Saturday 23 March 2019

Households will be 'paid' to return empty drink cans

Tyron Kritzinger, Eduardo Nestor and Caia Murdock from Newpark Comprehensive plan to make their school plastic-free
Tyron Kritzinger, Eduardo Nestor and Caia Murdock from Newpark Comprehensive plan to make their school plastic-free
Paul Melia

Paul Melia

Households will be paid to return aluminium and plastic drinks containers under a pilot scheme to be rolled out in Co Tipperary.

But Environment Minister Denis Naughten has opposed plans for a national roll-out of a deposit and return scheme (DRS) because he says it has not been costed.

The Waste Reduction Bill from the Green Party proposes charging producers of plastic bottles and aluminium drinks cans 1c for every item placed on the market, with consumers expected to pay a deposit of 15c when purchasing the drink.

The money from producers would be used to fund the scheme, while consumers would receive a refund when the can or bottle was properly disposed of.

The Green Party says that similar systems are in place in Germany, France, the US and Australia and would help increase recycling rates while also generating high-quality waste which would fetch a premium on the market.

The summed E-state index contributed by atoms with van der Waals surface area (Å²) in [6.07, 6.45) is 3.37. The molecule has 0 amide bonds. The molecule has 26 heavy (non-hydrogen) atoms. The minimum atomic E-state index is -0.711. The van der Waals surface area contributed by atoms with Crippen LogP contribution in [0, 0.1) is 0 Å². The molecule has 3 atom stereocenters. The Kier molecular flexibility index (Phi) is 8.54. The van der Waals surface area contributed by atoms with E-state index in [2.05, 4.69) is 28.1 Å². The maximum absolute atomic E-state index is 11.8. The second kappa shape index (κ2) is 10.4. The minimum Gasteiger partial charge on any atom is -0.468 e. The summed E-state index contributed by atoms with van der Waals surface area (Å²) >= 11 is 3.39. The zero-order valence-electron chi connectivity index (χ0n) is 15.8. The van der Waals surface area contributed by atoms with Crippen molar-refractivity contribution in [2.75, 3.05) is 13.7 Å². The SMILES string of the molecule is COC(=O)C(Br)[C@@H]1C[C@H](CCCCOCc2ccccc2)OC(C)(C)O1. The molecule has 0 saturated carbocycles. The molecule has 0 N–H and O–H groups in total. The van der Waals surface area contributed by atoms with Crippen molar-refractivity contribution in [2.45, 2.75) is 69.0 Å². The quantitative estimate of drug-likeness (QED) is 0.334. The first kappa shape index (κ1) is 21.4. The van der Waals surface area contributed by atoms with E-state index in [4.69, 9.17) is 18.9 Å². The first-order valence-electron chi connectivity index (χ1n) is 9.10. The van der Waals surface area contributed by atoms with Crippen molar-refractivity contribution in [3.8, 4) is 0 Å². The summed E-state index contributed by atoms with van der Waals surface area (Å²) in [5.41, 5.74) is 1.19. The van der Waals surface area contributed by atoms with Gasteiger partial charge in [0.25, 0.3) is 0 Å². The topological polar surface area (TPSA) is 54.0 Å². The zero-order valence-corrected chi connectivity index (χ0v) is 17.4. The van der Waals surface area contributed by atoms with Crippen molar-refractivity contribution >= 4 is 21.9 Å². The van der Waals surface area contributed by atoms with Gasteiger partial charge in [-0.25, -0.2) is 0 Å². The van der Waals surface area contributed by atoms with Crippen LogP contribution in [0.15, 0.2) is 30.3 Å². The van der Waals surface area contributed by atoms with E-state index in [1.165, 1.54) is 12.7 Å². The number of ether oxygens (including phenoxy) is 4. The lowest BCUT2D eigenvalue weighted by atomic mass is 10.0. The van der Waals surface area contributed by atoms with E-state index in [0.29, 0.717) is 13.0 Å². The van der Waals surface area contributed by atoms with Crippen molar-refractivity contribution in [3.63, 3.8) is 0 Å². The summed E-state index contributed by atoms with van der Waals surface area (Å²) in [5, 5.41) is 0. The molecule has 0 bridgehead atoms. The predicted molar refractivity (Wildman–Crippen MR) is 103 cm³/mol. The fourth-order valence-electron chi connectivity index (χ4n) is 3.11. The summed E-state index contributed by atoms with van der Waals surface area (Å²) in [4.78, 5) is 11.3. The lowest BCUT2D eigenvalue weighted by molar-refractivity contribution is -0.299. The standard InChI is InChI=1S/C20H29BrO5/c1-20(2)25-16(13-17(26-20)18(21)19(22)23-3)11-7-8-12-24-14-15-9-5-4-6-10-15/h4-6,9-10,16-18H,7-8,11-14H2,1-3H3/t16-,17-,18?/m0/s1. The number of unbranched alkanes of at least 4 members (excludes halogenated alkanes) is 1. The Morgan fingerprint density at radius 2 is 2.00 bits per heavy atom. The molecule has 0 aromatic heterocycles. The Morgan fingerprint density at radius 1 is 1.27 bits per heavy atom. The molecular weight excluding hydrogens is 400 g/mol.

But the minister is opposed to a DRS because the cost of establishing and operating a scheme is not known, with estimates ranging from €120m to €276m.

He has proposed establishing a pilot project in Cashel, Co Tipperary, which would help assess if it helped change consumer behaviour, could be rolled-out nationally, and would not impact on household recycling collection rates. A site is being identified.

He also wants to amend the Green Party bill to give him discretion - rather than making it mandatory - to introduce a scheme after research is completed. However, the amendment failed to secure enough support at the Dáil environment committee, meaning if the bill is passed a DRS will become mandatory.

Last night, the minister said it would be "financially reckless" to proceed with a deposit scheme "without proper scrutiny and using an evidence based approach".

"Based on figures presented to the committee the impact could be as low as a 1pc increase in the amount of household recycling", he said.

But Green Party leader Eamon Ryan said the scale of the problem meant that action was needed now.

"The minister says he wants to do it but there are implications and wants more analysis," he said. "To my mind, I think the pilot scheme is too small. To do it on a piecemeal basis is not the scale we want."

The Government is not opposed to other measures in the Green Party bill, including a ban on single-use plastics include straws and cutlery, and a possible levy on disposable coffee cups.

Irish Independent

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